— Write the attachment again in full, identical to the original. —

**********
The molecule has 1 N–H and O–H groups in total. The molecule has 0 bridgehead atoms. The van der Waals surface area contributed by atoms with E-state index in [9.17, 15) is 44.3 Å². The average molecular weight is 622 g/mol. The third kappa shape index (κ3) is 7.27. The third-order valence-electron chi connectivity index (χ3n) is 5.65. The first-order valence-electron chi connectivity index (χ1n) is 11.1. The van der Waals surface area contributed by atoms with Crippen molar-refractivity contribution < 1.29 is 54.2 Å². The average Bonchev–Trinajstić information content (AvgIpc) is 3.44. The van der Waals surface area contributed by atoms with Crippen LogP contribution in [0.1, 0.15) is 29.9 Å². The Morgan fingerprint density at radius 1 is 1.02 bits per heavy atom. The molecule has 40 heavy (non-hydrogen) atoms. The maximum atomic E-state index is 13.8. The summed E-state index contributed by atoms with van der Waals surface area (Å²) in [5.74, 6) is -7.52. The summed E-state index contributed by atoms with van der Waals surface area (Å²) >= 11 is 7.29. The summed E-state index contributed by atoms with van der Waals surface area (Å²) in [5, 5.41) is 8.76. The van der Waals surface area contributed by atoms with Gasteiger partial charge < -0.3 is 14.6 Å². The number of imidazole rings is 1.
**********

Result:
The molecule has 1 N–H and O–H groups in total. The molecule has 0 bridgehead atoms. The van der Waals surface area contributed by atoms with E-state index in [9.17, 15) is 44.3 Å². The average molecular weight is 622 g/mol. The third kappa shape index (κ3) is 7.27. The third-order valence-electron chi connectivity index (χ3n) is 5.65. The first-order valence-electron chi connectivity index (χ1n) is 11.1. The van der Waals surface area contributed by atoms with Crippen molar-refractivity contribution < 1.29 is 54.2 Å². The average Bonchev–Trinajstić information content (AvgIpc) is 3.44. The van der Waals surface area contributed by atoms with Crippen LogP contribution in [0.1, 0.15) is 29.9 Å². The Morgan fingerprint density at radius 1 is 1.02 bits per heavy atom. The molecule has 40 heavy (non-hydrogen) atoms. The maximum atomic E-state index is 13.8. The summed E-state index contributed by atoms with van der Waals surface area (Å²) in [5.74, 6) is -7.52. The summed E-state index contributed by atoms with van der Waals surface area (Å²) >= 11 is 7.29. The summed E-state index contributed by atoms with van der Waals surface area (Å²) in [5, 5.41) is 8.76. The van der Waals surface area contributed by atoms with Gasteiger partial charge < -0.3 is 14.6 Å². The number of imidazole rings is 1.